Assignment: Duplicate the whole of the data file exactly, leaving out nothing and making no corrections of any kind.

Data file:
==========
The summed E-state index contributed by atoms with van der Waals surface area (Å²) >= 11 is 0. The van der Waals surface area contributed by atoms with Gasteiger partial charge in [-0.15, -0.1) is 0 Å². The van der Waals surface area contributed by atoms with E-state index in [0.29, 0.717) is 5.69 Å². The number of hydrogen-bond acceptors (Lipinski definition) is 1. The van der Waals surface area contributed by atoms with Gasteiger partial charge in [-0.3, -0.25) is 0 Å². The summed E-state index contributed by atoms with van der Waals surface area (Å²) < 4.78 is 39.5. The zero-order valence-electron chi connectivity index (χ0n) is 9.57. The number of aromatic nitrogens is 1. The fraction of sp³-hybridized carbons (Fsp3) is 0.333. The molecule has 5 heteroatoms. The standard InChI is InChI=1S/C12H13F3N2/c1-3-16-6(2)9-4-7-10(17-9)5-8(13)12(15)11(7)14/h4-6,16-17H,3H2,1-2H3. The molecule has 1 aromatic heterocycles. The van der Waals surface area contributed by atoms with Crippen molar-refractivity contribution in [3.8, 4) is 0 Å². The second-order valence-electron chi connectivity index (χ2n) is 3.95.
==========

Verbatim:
The summed E-state index contributed by atoms with van der Waals surface area (Å²) >= 11 is 0. The van der Waals surface area contributed by atoms with Gasteiger partial charge in [-0.15, -0.1) is 0 Å². The van der Waals surface area contributed by atoms with E-state index in [0.29, 0.717) is 5.69 Å². The number of hydrogen-bond acceptors (Lipinski definition) is 1. The van der Waals surface area contributed by atoms with Gasteiger partial charge in [-0.3, -0.25) is 0 Å². The summed E-state index contributed by atoms with van der Waals surface area (Å²) < 4.78 is 39.5. The zero-order valence-electron chi connectivity index (χ0n) is 9.57. The number of aromatic nitrogens is 1. The fraction of sp³-hybridized carbons (Fsp3) is 0.333. The molecule has 5 heteroatoms. The standard InChI is InChI=1S/C12H13F3N2/c1-3-16-6(2)9-4-7-10(17-9)5-8(13)12(15)11(7)14/h4-6,16-17H,3H2,1-2H3. The molecule has 1 aromatic heterocycles. The van der Waals surface area contributed by atoms with Crippen molar-refractivity contribution in [3.8, 4) is 0 Å². The second-order valence-electron chi connectivity index (χ2n) is 3.95.